“On January 18th, 2021, the project award was approved by the Cabinet of the incumbent GOSL (Government of Sri Lanka) but the final award letter was delayed due to interference from outside.”

The consortium then went on to say:

1.The politicization of the project goes against the interests of the people and does not meet the manifesto of the current government.

2. The project is funded by the Asian Development Bank, in full accordance with international bidding procedures. Every step is open and transparent.

3. According to the bidding regulations, the consortium is only responsible for the construction and handover of the project. All moves are under the complete supervision and management of the employer-Ceylon Electricity Board. There is no so-called “security” concern issue raised by third parties.

4. The consortium strictly abides by the laws and regulations of Sri Lanka and the relevant requirements of the Asian Development Bank as well as the Ceylon Electricity Board. At the same time, we firmly oppose any outrageous interference by any third party without legal and factual basis.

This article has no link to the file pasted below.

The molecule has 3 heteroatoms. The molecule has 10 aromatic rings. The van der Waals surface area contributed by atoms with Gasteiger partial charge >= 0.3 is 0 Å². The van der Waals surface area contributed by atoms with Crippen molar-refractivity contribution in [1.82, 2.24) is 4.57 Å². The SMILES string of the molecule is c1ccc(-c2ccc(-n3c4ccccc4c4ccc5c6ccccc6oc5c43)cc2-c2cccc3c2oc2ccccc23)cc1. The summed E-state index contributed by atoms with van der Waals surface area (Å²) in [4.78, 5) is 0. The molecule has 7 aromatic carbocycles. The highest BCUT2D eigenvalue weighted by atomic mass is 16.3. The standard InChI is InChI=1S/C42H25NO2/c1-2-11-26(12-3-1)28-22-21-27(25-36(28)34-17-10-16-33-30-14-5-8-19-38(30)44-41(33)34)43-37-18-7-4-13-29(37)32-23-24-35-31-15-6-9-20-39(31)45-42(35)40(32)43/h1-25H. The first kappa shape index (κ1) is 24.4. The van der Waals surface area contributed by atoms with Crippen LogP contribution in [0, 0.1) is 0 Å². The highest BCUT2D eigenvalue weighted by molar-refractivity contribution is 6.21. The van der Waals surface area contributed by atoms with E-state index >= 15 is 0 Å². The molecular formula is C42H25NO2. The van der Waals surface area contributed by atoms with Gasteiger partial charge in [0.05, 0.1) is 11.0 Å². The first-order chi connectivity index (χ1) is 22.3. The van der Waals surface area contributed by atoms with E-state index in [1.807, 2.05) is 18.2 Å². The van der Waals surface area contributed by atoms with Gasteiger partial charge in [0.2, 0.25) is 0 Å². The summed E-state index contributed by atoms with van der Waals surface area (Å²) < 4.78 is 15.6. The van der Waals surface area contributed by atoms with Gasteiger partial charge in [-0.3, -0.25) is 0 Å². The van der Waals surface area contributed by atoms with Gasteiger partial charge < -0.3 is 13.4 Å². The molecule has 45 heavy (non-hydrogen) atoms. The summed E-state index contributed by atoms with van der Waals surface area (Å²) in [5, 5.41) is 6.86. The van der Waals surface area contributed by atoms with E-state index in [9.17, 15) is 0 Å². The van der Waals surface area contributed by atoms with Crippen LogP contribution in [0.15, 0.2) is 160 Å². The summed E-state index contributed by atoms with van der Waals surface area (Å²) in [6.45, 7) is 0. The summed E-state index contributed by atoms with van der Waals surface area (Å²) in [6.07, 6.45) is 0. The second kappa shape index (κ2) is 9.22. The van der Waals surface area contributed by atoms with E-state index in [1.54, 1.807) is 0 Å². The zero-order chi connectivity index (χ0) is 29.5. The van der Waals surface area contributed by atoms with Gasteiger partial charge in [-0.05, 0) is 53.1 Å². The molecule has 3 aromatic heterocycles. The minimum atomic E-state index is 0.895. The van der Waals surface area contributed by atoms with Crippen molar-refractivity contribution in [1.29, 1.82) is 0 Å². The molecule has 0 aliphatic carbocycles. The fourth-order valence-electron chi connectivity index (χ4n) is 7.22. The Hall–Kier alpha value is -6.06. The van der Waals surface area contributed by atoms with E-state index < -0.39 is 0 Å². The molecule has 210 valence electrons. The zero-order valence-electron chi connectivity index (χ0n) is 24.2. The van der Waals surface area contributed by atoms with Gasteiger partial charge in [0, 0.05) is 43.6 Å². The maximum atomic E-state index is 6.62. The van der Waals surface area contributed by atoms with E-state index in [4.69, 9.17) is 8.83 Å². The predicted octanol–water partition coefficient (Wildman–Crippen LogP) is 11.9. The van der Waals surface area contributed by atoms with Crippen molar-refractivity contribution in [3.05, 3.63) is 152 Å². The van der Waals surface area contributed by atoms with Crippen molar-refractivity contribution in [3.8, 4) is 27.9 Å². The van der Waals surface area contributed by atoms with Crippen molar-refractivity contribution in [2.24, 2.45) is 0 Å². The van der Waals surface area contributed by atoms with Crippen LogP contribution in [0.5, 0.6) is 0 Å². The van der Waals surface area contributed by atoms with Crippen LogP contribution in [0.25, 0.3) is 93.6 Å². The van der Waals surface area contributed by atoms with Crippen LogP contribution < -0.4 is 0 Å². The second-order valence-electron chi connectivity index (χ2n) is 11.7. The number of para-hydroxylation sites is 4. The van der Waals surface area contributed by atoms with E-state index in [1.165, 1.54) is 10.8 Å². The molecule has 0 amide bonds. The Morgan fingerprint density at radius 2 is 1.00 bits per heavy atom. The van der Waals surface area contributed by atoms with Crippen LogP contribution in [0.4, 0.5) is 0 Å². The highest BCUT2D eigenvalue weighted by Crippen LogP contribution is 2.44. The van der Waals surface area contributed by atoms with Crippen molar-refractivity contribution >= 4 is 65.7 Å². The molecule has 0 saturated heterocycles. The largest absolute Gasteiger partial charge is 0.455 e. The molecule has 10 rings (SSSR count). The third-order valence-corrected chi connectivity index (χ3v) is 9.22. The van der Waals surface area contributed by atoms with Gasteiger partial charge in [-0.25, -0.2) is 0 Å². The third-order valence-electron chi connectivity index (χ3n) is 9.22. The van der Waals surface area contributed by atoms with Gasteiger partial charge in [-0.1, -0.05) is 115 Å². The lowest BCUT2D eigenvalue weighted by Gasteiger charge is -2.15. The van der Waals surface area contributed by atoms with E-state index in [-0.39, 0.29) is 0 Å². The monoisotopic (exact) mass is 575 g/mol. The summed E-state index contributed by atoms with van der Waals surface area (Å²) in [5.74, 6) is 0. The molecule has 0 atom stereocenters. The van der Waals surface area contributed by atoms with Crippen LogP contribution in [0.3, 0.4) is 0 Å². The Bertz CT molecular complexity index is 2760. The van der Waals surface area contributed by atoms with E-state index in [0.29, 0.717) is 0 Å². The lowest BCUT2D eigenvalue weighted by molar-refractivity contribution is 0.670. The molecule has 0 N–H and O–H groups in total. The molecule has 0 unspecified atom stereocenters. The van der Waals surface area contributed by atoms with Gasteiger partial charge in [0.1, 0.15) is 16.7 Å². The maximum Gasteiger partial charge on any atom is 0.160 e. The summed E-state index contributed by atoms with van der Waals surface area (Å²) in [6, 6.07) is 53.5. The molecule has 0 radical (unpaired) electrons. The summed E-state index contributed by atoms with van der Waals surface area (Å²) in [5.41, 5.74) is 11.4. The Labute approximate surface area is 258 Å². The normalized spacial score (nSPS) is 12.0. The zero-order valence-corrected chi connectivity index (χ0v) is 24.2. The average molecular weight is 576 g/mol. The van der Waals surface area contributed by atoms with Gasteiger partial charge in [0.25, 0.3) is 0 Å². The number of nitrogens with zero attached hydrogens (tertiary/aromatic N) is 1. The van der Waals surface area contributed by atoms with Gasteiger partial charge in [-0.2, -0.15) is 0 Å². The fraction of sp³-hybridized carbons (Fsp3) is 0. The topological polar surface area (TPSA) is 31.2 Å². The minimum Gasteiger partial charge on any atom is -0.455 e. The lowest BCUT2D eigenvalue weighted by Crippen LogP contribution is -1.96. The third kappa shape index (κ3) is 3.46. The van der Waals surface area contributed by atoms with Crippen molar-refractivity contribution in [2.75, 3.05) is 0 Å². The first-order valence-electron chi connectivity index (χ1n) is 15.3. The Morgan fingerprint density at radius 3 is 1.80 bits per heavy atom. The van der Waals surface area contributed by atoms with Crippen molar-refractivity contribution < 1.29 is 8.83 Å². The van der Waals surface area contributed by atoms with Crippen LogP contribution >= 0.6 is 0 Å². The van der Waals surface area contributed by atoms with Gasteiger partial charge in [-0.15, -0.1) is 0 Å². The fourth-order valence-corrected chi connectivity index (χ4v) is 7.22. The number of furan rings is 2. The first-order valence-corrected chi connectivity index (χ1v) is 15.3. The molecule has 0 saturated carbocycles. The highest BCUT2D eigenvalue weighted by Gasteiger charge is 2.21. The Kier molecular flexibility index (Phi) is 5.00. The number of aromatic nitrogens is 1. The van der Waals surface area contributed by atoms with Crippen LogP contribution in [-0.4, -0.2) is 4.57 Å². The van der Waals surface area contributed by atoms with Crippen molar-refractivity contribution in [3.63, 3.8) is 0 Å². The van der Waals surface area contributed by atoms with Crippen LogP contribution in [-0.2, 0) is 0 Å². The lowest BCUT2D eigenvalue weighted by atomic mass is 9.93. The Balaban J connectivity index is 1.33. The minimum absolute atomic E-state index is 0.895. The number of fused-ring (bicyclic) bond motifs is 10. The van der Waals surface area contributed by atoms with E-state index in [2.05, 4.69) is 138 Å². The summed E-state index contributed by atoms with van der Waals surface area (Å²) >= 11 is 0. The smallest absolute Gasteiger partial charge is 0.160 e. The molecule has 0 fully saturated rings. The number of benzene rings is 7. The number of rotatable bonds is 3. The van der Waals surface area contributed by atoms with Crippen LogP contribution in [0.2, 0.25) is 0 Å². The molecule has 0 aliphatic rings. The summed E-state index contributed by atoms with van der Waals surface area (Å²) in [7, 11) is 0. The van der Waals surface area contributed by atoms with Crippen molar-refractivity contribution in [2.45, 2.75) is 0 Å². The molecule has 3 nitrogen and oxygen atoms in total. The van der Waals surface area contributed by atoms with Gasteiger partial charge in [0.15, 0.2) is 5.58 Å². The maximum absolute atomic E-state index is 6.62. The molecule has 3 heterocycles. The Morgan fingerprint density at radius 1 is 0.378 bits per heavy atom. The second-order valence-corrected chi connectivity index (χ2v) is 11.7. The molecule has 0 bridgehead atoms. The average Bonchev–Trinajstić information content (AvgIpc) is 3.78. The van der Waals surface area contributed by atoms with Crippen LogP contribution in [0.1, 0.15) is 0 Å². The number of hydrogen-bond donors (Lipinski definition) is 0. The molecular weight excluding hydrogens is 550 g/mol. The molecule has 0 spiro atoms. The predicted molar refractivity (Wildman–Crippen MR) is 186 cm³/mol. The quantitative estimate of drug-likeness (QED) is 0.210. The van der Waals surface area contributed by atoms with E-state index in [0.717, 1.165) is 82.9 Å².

“The consortium sincerely hopes that the GOSL will strictly follow the international bidding procedures to implement the project, and protect the legitimate rights and interests of the contractor, as well as its own credibility and international reputation.”

India’s Protest and Offer

As stated earlier, India had “strongly” protested against the granting of the project to the Chinese company on the grounds that one of the islands was as close as 48 km from Rameswaram in India and that the Chinese plant could be used to spy on India.

Following this, the Minister of Power Dallas Allahaperuma told the media that India had offered a loan of US$ 12 million to Sri Lanka to do the project itself with Indian technical help. The government would give the project to India as good relations with India is in Sri Lanka’s interest, he added. He also stated that a final decision had not been taken to give the project to the Chinese company.